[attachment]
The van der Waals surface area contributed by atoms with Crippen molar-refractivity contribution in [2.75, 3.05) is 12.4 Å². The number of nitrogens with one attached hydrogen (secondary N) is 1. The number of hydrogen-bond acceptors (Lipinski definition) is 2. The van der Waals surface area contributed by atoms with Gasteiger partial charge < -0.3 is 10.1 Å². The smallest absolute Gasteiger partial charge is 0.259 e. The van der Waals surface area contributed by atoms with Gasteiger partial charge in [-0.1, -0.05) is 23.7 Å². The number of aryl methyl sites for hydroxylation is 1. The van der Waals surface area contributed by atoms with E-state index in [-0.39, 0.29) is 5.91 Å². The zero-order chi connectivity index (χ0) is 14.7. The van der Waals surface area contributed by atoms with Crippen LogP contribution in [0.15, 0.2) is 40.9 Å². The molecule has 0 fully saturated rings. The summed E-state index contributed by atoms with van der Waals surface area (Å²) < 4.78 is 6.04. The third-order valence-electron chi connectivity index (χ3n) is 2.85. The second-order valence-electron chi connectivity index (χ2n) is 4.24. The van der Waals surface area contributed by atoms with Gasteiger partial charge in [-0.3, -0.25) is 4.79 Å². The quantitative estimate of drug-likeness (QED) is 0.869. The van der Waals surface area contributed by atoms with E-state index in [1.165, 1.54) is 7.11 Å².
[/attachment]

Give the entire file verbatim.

The van der Waals surface area contributed by atoms with Crippen molar-refractivity contribution in [2.75, 3.05) is 12.4 Å². The number of nitrogens with one attached hydrogen (secondary N) is 1. The number of hydrogen-bond acceptors (Lipinski definition) is 2. The van der Waals surface area contributed by atoms with Gasteiger partial charge < -0.3 is 10.1 Å². The smallest absolute Gasteiger partial charge is 0.259 e. The van der Waals surface area contributed by atoms with Gasteiger partial charge in [-0.1, -0.05) is 23.7 Å². The number of aryl methyl sites for hydroxylation is 1. The van der Waals surface area contributed by atoms with E-state index in [-0.39, 0.29) is 5.91 Å². The zero-order chi connectivity index (χ0) is 14.7. The van der Waals surface area contributed by atoms with Crippen LogP contribution in [0.15, 0.2) is 40.9 Å². The molecule has 0 fully saturated rings. The summed E-state index contributed by atoms with van der Waals surface area (Å²) < 4.78 is 6.04. The third-order valence-electron chi connectivity index (χ3n) is 2.85. The second-order valence-electron chi connectivity index (χ2n) is 4.24. The van der Waals surface area contributed by atoms with Gasteiger partial charge in [-0.3, -0.25) is 4.79 Å². The quantitative estimate of drug-likeness (QED) is 0.869. The van der Waals surface area contributed by atoms with E-state index in [1.165, 1.54) is 7.11 Å².